Chelsea contracts to lead to Financial Fair Play rules change by Uefa

Mykhailo Mudryk
Mykhailo Mudryk made his Chelsea debut as a substitute against Liverpool on Saturday

Uefa is to change its Fair Play rules in response to Chelsea’s new trend of signing players on long-term contracts.

Signing players on extended contracts allows Chelsea to spread the player’s transfer fee over the life of that contract when submitting their annual accounts.

That means £89m signing of Mykhailo Mudryk will be valued at £11m a year on an eight-and-a-half-year deal.

Uefa has to set a five-year limit over which a transfer fee can be spread.

Clubs will still be able to offer long-term deals under UK regulations but will not be able to extend transfer fees beyond the first five years.

The change to FFP rules will come into force during the summer and will not take place prospectively.

France defense Benoit Badiashile and the Ivory Coast footballer David Datro Fofana both signed six-and-a-half-year contracts at Chelsea earlier this month and Noni Madueke join him a seven-and-a-half contract following Ukraine winger Mudryk’s arrival.

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Defender Wesley Fofana moved to Stamford Bridge on a seven-year contract and left-back Marc Cucurella He joined a six-year contract last summer. Raheem Sterling’s contract is five years.

Madueke’s transfer took Chelsea’s spending from last summer close to £450m, but the players’ long contracts will help them comply with the regulations.

The Blues have to adhere to two regulations – Premier League game and stability rules and, as they always play in European competition, Uefa’s FFP regulations.

Under current Uefa rules, clubs can spend up to 5m euros (£4.4m) more than they earn over three years. They can exceed this level to a limit of 30m euros (£26.6m) if it is fully covered by the club’s owner.

The governing body has a long list of potential punishments for teams that break these rules, ranging from warnings to fines and even the loss of European titles.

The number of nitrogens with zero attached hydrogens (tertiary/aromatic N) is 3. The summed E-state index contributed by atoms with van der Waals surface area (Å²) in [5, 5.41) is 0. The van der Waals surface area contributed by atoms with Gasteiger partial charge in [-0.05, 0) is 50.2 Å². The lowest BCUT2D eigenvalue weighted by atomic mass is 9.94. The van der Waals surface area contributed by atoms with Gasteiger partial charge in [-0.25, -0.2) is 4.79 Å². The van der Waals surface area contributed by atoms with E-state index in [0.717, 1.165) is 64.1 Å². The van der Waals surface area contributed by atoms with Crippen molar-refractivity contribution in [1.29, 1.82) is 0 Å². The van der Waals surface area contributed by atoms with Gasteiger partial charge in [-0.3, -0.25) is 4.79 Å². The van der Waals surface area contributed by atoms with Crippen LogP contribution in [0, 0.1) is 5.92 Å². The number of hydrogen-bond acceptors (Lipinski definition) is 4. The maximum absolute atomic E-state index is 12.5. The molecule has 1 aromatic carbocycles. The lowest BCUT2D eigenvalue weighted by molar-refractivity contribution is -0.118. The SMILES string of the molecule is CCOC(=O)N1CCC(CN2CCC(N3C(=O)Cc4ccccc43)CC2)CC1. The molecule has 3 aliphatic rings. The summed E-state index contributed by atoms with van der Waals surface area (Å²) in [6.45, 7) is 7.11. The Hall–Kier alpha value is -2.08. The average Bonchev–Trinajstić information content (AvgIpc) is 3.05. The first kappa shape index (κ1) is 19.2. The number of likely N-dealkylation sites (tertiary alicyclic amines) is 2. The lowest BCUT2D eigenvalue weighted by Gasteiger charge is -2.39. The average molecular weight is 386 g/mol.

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However, new Uefa rules introduced last June limit clubs’ spending on wages, transfers and agents’ fees to 70% of their revenue, although the losses allowed are the three-year period has risen to 60m euros (£49.96m).

We have adopted a gradual implementation of some regulations, with the share set at 90% of revenue in 2023-24 and 80% in 2024-25 before reducing to 70% in 2025-26.

The Premier League’s separate rules allow for total losses of £105m over a three-year period. Any club that posts losses in excess of that figure could face penalties, including hefty fines or even the deduction of certain points.

Uefa keeps clubs out of danger – analysis

Some may wonder why Uefa is getting involved in this and suggest that it should be up to Chelsea, or any other club for that matter, to offer the contracts they want as long as they follow the rules.

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However, the belief in the shift away from Financial Stability processes to financial stability is made to make the game work in a way that does not put the parties at risk.

Uefa, as the regulator, feels that it is its responsibility to ensure that the game is run in such a way that the teams are not at too much of a risk to themselves.

By amortizing the players over a long period, the club is limiting their scope for spending in the future because the value of the players is reduced more slowly than normally would be the case.

The feeling is that Chelsea is the ultimate example, if others follow, they can get themselves into trouble.

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